Stop! You can save those seeds to use next spring.
For years the Ancient Gardener never thought about keeping unused seeds for the next year. He just planted and planted until all were used—or just trashed the extras.
At some point the Ancient Gardener started keeping the extra seeds over winter. At first he just tossed them into a container on the workbench in the unheated garage and hoped for the best the following spring, when he discovered that most sprouted quite nicely, thank you.
Really, that idea that veggie seeds will germinate after a year’s storage should be no shock. Seeds of our gardening adversaries, weeds, seem to remain viable for decades.
Here’s a simple way to overwinter your unused seeds: Put them in a capped jar (to minimize humidity) and keep them in your refrigerator (below 40° F).
How long do refrigerated seeds last? That depends on the kind of seeds and storage conditions. The Ancient Gardener usually uses a half packet of tomato seeds one year and refrigerates the remainder for use the next year, with no significant drop-off in germination rate. He uses the stored seeds the second year so hasn’t been pushing the envelope—oops, the packet—on the storage issue.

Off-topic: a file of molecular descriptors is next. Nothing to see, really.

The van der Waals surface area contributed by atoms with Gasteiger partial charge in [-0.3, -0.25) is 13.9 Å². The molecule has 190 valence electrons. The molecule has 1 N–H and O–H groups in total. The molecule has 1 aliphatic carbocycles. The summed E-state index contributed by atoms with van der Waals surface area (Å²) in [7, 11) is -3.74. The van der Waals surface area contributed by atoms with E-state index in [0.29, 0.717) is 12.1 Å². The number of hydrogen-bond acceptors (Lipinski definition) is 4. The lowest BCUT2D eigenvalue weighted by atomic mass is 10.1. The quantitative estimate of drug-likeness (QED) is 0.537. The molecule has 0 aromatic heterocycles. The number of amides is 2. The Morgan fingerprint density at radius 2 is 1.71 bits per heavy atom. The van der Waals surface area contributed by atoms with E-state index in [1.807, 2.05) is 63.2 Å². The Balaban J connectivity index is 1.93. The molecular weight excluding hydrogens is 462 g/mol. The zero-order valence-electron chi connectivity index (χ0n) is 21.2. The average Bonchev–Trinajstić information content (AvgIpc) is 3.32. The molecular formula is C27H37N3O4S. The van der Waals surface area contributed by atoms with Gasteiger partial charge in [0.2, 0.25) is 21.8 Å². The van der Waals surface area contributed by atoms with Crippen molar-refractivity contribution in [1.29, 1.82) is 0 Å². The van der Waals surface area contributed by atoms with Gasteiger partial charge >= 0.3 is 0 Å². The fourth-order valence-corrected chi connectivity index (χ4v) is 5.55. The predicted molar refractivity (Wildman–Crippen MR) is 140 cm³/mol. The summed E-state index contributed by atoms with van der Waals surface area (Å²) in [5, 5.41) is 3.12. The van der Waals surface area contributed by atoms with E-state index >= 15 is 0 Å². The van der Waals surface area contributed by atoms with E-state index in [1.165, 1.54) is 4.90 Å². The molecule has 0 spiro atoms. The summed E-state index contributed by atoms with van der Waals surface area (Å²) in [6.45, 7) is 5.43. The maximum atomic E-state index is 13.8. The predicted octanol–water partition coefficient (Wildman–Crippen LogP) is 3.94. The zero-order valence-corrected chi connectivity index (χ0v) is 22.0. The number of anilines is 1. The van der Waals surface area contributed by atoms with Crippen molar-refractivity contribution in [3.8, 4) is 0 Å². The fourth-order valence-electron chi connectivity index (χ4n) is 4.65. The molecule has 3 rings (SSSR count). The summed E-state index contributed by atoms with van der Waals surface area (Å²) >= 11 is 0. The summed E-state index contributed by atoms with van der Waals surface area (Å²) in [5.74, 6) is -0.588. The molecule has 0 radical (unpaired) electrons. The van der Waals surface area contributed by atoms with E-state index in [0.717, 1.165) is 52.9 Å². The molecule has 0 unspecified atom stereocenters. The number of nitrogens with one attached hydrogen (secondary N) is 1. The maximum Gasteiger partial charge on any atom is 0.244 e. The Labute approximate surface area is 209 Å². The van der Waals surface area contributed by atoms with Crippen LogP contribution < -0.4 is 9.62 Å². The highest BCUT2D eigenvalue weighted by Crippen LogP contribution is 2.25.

Interestingly, in some European countries seed packets often tell how long the seeds may be stored. Wouldn’t that be a convenient addition to the info blurb on the back of seed packets on this side of the Atlantic?
The lack of storage information, however, is easily remedied on the Internet. Several websites list veggie seeds and the number of years they may be stored. At the Colorado State University website, for instance, the Ancient Gardener picked out representative veggies and the years their seeds can be stored: lettuce, 1 year; sweet corn, 2; beans, 3; beets, 4; and tomatoes, 5.
Buy too many veggie seeds? Don’t trash your extras. Store them in your fridge and use them next year. That’s a real cool—and frugal—idea.
To link to the Colorado State website, CLICK HERE.